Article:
I was thinking just because we have so many stacks, to have all of them — to allow all of them to have lows and lows mids just wouldn’t make much sense, so the main thing that they’re contributing is the upper harmonics. The notes up above the harmony.

So I cut some lows and low-mids to feature that a little bit more.

Then pretty much the same thought process. A little bit of filtering. This one I didn’t filter quite as much, and then about as much on the top, and then also cutting some frequencies here. I felt like there was a buildup around 600, so I pulled that back. A little bit of brightness, a little bit of something weird there.

Then just kind of listen.

[background vocals]

Here’s without it.

[vocals without EQ]

So we’re compressing it, kind of evening it out a little bit. Doing it in stages. We’re going to hit it on the BGVs buss as well. Then shape the background vocals as such.

Now, these next ones, these are kind of the main part.

[main BG vocals]

So I wanted these to have a little bit more oomph, so I sent them to a pair of slap delays. There’s a slap delay in my template on the left and on the right. Ones at like, 90-95 milliseconds, the other is at 105. So they vary slightly so that it creates a cool effect.

Here’s before and after the slap delay.

[main BG vocals]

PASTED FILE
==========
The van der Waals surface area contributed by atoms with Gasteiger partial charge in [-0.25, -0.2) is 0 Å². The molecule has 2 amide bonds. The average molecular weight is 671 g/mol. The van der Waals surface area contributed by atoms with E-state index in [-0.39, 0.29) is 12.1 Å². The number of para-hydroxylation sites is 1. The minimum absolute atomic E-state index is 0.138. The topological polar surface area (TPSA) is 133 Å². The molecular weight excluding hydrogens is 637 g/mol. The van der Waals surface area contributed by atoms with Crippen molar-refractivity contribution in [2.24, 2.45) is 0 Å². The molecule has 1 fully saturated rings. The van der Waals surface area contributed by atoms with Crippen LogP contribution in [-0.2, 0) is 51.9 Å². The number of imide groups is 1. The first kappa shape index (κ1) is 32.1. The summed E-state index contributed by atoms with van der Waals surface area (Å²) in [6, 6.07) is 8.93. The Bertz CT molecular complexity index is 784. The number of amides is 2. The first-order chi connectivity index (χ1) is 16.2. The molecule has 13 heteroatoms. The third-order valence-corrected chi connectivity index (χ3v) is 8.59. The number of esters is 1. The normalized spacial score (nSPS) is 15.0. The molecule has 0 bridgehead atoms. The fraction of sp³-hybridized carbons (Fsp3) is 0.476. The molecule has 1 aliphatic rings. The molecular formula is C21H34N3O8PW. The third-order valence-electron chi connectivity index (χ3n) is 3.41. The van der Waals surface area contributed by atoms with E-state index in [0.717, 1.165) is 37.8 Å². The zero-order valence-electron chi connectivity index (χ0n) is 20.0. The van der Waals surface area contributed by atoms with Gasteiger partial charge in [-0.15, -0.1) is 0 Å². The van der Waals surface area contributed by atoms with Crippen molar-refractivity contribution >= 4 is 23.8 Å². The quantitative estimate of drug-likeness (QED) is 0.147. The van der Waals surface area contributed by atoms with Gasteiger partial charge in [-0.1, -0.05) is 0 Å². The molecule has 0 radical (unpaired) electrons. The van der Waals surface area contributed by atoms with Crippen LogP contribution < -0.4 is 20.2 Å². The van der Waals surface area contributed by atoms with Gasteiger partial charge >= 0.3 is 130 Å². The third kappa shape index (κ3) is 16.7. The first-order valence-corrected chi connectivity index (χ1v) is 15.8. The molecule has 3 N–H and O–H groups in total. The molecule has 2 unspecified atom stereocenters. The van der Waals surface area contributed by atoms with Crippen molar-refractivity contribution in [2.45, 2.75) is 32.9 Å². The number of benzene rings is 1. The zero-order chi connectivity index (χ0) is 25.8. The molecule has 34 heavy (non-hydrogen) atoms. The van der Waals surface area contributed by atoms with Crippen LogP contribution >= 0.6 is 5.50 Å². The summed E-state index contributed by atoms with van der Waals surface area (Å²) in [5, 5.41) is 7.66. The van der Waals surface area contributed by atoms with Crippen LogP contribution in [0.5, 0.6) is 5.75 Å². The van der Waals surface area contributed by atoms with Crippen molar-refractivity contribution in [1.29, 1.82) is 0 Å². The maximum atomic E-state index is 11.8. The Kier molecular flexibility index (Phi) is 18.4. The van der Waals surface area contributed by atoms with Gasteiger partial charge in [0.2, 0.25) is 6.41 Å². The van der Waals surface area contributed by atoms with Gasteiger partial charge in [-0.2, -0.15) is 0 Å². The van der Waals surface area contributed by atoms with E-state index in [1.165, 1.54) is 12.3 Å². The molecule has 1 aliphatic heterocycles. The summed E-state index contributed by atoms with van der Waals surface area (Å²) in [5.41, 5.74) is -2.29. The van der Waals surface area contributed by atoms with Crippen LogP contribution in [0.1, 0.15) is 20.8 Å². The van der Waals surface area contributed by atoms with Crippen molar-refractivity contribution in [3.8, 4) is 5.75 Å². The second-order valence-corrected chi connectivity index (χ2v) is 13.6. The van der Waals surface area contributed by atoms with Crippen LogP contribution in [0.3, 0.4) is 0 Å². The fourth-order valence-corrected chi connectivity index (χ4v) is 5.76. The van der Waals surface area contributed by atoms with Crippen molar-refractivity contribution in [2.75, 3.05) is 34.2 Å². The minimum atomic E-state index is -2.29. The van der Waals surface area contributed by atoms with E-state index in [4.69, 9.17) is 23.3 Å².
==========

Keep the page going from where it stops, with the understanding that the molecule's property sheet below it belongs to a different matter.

Cool. So that kind of helps them just have something a little bit extra. Some slight ambience, but something cool for them. Then also the rock vocals, I did the exact same thing. You can see here, the SSL…

[rock vocals]

I let those have a little bit of the low mids, and then I treated them all as a group, but here is the delays on those.

[rock vocals w/ delay]

Cool. So kind of like a vocal slap delay. Same concept, but it gives them a little more excitement.

Now, each of those busses, for the different sections of gang vocals, are feeding into the BGVs buss where I’ve gain staged virtual channel, backed it off a little so it wasn’t too hot, and then I’ve got an EQ.

This is just me tweaking to taste. I like to use Pro-Q2 with the auto-gain on some tracks, and some tracks I don’t. This is one where I felt like it was appropriate to kind of EQ without hearing a gain boost or cut.

I wanted to hear it relative, so I found the frequencies that I wanted to control, dip out a little bit, and that was that.

After this, again, there was a little bit of a buildup. Each of these stacks having so much in the mids, it was a little bit higher than what I treated at the buss level. Around 800Hz or so, it was giving me some wonkiness.


So let me solo these together so you can hear it in context. In context to the background vocals, but then in context to the mix is what’s important. So here’s soloed.